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The Fair
July 19, 2022

Born and raised in Tokyo, Tomoki Nomura is a furniture and lighting designer based in Los Angeles. His peripatetic background heavily influences his design process and enables him to find unique perspectives and approaches. Nomura won an ICFF Editors Award this year in the Seating category. He will graduate in spring 2023 from ArtCenter College of Design’s MS Furniture and Fixtures program.

Born and raised in Japan and now a Los Angeles resident, 24-year-old Tomoki Nomura is taking the design world by storm. Currently enrolled in the Graduate Furniture and Fixtures program at ArtCenter College of Design, he’s already accomplished much. This year, Nomura won an ICFF Editors Award in the Seating category.

His peripatetic background heavily influences his design process and enables him to find unique perspectives and approaches. By combining his wide and deep understanding of cultural variances with his technical skills, Nomura creates forward-thinking designs that appeal to a global market. Each of his furniture and lighting designs represents his intense dedication to the refinement of form and materials.

Upon graduation next year, Nomura has his eyes set on big goals. “My goal is to become a royalty-based furniture and lighting designer. I’m fascinated by the unique ability of furniture and lighting pieces to influence human emotion and behavior in spaces. By working with established companies/brands with technical manufacturing capabilities, I hope to create memorable products that contribute to the canon of design,” he says.

Nomura says his design ethos is fourfold:

  1. Express emotion through form.
  2. Correct proportions are easy on the eyes and on the body.
  3. Demonstrate intentionality and refinement through line work.
  4. Design doesn’t need to shout. “I make objects that work every day,” he says.

Nomura builds prototypes himself at school “because outsourcing work can be cost-prohibitive,” he says. Upholstery is one thing he will outsource, however. And that’s done by Jose Padilla in Pacoima, California. Most of his designs so far use wood that he purchases locally in Vernon, California. Sustainability is also an important factor in his designs, many of which use maple and oak, two highly sustainable materials.

“The Japanese part of me has a thorough appreciation for natural materials and subtle beauty, while the Western-educated side has an awareness of the complexities of mass manufacturing and the commercial nature of design,” Nomura says. “As a designer, I challenge craft and materials by manipulating materials in unexpected ways to create refined forms.”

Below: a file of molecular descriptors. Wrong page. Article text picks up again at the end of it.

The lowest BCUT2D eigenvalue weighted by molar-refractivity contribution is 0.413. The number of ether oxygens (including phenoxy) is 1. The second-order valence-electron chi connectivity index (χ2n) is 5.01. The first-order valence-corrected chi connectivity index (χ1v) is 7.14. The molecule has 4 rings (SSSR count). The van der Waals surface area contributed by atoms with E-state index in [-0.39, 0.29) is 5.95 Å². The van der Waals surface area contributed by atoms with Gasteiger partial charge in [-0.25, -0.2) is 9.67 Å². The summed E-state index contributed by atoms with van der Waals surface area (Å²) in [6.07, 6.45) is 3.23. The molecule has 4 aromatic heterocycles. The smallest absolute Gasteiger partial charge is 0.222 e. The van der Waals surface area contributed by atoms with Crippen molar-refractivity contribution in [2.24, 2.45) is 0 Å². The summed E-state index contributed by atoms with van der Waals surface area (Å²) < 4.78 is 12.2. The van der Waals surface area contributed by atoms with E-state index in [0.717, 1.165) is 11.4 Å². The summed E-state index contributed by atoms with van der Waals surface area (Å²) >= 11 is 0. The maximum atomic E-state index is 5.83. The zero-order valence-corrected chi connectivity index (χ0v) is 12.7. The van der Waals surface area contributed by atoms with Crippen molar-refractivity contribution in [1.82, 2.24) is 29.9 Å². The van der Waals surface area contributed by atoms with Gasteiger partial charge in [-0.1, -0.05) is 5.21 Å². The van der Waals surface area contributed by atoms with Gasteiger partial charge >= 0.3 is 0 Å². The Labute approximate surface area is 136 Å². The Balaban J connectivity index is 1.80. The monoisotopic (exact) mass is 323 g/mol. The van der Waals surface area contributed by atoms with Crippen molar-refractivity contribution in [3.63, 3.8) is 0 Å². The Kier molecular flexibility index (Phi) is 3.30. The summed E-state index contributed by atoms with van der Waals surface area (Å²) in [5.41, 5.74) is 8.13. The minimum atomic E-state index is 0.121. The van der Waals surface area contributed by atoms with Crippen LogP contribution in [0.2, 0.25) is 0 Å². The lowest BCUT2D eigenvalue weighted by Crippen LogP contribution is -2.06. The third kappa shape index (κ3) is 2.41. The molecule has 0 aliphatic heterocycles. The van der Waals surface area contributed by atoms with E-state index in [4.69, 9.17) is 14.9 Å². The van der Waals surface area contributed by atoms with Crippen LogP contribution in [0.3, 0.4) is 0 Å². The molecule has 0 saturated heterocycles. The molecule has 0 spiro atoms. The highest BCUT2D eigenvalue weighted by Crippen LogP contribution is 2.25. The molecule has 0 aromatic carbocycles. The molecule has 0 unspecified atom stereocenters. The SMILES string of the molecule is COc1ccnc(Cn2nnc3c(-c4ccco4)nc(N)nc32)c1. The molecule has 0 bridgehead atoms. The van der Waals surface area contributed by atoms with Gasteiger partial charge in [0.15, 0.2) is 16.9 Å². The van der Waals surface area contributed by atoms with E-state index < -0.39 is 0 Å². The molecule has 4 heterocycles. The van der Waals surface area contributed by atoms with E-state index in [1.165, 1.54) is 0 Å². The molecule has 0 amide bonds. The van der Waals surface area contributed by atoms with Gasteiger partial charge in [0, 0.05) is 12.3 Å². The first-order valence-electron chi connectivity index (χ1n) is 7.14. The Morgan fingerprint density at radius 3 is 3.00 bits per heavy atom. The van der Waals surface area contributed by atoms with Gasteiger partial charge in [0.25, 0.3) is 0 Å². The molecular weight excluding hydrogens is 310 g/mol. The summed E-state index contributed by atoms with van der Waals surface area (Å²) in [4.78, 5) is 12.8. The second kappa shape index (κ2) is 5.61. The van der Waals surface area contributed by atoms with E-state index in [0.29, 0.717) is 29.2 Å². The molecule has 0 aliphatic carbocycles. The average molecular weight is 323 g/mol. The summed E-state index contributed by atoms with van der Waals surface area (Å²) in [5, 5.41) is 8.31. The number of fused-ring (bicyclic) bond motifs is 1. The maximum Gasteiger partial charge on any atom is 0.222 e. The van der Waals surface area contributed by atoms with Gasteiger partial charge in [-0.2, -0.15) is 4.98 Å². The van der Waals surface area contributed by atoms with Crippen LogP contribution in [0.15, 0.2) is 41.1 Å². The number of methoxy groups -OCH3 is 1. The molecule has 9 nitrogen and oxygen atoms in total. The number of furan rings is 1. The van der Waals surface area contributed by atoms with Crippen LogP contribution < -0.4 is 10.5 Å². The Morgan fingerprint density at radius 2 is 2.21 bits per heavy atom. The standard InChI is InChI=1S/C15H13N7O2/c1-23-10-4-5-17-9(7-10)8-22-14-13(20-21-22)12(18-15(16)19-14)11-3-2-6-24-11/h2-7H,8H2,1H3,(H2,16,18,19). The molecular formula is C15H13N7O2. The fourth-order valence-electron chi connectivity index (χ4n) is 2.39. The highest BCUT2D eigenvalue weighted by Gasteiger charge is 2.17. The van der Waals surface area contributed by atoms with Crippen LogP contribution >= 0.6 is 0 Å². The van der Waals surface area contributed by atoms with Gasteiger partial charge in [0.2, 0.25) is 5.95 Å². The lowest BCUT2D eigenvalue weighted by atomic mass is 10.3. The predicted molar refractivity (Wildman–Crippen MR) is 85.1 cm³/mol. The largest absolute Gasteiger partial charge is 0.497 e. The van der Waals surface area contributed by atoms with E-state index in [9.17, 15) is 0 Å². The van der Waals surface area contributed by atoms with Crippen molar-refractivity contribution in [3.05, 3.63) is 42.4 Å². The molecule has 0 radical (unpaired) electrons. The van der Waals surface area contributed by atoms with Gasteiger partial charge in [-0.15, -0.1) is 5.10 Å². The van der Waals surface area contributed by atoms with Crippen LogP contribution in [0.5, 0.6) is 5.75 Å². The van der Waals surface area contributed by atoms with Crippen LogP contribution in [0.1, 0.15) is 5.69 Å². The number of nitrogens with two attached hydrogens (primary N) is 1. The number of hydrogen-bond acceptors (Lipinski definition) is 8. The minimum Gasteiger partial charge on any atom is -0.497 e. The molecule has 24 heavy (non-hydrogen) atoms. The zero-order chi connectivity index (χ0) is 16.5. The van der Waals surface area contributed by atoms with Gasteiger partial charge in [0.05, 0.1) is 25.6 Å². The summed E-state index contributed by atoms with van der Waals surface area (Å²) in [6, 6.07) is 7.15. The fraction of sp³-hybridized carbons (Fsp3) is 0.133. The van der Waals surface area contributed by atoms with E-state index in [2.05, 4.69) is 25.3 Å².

He points to Onbin (shown above), the chair he presented at ICFF, as an example. “With the design, I tried to push the boundaries of wooden forms that can be created using CNC milling. Both CNC milling and maple are commonly used in furniture design, but the ways in which I utilized them produced a distinctive chair. The front legs, armrests, and backrest form a single continuous curve, something that is unique to my design.”

ICFF was the first industry show Nomura attended, and his award-winning Onbin chair was his first furniture design. “During my brief time in the design industry, I’ve gained valuable experiences, met interesting people, and seen countless inspiring products. I’m excited to contribute to this industry and am looking forward to the future,” he says.

As for the future, Nomura says he’d love to design glassware, faucets, door handles, and silverware. “I’ve always been fascinated by the beautiful complexity of these everyday objects, both in their aesthetics and the ways that we interact with them. Although they are relatively small objects, I believe that they greatly influence the overall feeling of the spaces that they occupy. Also, the tactile nature of these objects opens the door to the creative use of materials and forms,” he adds.


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